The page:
Furthermore, the bailout programme fundamentally breaches human rights in the way in which it has forced the cost of adjustment on to the Irish people rather than financial institutions. While the Irish and European banks and international bondholders were bailed-out to the staggering amount of €64bn, the Irish people have had eight austerity budgets since 2008 that have cumulatively involved over €30 billion in public spending cuts and tax increases.

Human rights infrastructure is in tatters

But none of these human rights treaties have stopped austerity. Furthermore, the government, state and political system, have been allowed to use the crisis as an opportunity to dismantle the human rights infrastructure and organisations that critically highlighted inequality during the ‘Celtic Tiger’ such as the Combat Poverty Agency, the Equality Authority, and the Irish Human Rights Commission.

Austerity has thus left the human rights infrastructure in tatters and huge questions remain over its relevance. The social partnership, polite-lobbying, ‘defend your patch’ approach of many of the organisations tasked with defending human rights such as NGOs, charities and trade unions has resulted in civil society becoming part of the establishment, failing to resist austerity in any meaningful way and abandoning the principles of social justice and solidarity.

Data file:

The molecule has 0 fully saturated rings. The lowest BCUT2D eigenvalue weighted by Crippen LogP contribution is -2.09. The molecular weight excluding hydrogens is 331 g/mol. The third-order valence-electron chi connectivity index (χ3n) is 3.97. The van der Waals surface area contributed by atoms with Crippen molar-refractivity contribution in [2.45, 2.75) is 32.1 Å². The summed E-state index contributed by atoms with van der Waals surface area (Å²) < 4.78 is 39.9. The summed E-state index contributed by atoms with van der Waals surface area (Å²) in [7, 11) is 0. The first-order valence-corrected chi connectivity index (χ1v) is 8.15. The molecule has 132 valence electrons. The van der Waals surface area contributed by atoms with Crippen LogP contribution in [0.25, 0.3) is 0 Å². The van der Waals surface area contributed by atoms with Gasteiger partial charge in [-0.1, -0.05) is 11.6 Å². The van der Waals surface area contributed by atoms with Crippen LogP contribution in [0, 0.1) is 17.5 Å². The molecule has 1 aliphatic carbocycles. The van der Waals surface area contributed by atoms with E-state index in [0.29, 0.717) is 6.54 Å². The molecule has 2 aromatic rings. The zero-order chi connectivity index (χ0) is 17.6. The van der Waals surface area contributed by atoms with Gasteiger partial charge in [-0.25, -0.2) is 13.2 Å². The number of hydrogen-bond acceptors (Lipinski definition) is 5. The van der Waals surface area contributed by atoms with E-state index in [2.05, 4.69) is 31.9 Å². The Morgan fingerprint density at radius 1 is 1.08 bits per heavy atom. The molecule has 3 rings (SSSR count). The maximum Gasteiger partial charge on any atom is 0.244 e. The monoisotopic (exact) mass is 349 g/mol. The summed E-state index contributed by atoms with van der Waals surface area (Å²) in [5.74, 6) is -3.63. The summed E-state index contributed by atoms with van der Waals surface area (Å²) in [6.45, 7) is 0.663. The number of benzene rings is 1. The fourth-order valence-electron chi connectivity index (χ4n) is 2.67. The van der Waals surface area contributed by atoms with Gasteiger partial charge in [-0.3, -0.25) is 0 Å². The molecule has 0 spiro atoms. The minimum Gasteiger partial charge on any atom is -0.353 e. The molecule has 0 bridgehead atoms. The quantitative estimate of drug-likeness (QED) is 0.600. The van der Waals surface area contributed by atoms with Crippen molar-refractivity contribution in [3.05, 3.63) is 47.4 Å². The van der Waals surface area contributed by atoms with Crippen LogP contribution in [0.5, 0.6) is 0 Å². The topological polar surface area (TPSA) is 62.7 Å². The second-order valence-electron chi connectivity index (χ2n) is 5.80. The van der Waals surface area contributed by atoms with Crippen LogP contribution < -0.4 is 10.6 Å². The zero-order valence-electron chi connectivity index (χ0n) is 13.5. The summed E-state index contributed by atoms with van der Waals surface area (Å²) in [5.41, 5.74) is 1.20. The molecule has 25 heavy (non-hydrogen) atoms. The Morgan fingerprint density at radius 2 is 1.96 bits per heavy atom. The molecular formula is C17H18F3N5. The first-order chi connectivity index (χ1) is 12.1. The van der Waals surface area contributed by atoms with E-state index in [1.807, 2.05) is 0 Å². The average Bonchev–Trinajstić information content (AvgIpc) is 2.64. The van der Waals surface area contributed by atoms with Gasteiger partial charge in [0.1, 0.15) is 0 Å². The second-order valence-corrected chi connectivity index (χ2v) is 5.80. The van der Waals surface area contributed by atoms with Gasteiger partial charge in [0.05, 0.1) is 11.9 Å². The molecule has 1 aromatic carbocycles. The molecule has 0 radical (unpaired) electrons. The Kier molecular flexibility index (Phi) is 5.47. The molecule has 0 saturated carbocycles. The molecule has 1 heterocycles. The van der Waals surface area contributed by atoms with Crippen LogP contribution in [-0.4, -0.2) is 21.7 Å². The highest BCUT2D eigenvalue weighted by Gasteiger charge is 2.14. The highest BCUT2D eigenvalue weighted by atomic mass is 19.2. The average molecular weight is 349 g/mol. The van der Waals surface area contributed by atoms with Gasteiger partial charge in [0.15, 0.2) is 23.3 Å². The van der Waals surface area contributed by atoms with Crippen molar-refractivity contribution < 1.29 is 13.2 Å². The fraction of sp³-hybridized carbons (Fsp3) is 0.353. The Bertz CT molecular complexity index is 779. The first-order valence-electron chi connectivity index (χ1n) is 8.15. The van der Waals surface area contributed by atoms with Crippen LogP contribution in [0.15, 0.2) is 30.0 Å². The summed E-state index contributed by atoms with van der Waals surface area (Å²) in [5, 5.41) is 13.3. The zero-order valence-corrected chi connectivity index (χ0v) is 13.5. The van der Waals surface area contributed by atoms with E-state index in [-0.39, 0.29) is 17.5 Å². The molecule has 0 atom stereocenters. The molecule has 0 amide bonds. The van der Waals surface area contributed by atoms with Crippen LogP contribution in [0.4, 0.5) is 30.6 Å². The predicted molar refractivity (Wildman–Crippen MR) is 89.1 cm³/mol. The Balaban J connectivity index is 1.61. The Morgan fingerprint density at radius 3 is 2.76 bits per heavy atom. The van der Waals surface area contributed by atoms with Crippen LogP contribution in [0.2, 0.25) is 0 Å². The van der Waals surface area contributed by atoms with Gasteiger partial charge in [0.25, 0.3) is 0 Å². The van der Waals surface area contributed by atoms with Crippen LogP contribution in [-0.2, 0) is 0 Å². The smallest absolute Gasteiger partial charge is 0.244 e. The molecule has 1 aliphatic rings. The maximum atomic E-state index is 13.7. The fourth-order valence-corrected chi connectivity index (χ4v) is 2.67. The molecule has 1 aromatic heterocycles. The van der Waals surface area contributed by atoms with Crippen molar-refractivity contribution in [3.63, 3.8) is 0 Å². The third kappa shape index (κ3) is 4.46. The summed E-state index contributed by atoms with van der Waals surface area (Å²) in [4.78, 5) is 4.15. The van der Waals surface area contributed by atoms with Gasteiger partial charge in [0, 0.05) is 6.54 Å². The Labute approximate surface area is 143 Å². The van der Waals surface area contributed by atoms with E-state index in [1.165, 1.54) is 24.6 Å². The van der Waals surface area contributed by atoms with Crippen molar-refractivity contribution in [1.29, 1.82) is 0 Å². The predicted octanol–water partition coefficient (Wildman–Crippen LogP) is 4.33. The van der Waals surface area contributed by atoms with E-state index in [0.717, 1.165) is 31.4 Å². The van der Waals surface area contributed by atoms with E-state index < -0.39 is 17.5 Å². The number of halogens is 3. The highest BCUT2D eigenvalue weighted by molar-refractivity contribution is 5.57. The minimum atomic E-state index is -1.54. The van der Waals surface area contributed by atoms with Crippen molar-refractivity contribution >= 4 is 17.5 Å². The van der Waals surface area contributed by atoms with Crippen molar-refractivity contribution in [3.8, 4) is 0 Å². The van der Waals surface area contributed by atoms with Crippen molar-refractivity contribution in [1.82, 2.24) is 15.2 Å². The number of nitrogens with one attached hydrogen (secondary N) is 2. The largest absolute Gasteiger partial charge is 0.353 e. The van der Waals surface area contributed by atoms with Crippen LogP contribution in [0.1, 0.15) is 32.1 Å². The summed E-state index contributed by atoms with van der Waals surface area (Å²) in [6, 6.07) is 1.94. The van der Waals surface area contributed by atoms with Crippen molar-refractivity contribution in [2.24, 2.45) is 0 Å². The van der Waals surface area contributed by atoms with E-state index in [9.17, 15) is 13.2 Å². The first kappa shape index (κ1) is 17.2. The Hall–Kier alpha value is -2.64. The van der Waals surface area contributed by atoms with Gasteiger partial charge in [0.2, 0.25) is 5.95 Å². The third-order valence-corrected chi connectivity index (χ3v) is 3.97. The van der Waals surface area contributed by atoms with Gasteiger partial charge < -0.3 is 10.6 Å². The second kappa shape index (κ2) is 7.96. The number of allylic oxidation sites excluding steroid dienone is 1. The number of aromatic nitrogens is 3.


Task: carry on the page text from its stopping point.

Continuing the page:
The most significant human rights opposition has come from grassroots movements and organisations including the anti-household charges campaign, local hospital action groups, Shell to Sea, the Ballyhea debt campaign, the We’re Not Leaving youth movement, and the Dolphin House Human Rights campaign. These use the methods and approaches of the civil rights movements and original human rights struggles which follow self-liberation and people power, empowering rights holders to take political action themselves.

Austerity is far from over as we face years of debt slavery and recession. It’s time for human rights to be observes – for, just like Martin Luther King Jr said:

“Change does not roll in on the wheels of inevitability, but comes through continuous struggle. And so we must straighten our backs and work for our freedom… Freedom is never voluntarily given by the oppressor; it must be demanded by the oppressed.”

Dr Rory Hearne is a Lecturer in Geography NUIM, member of Claiming Our Future and former community worker.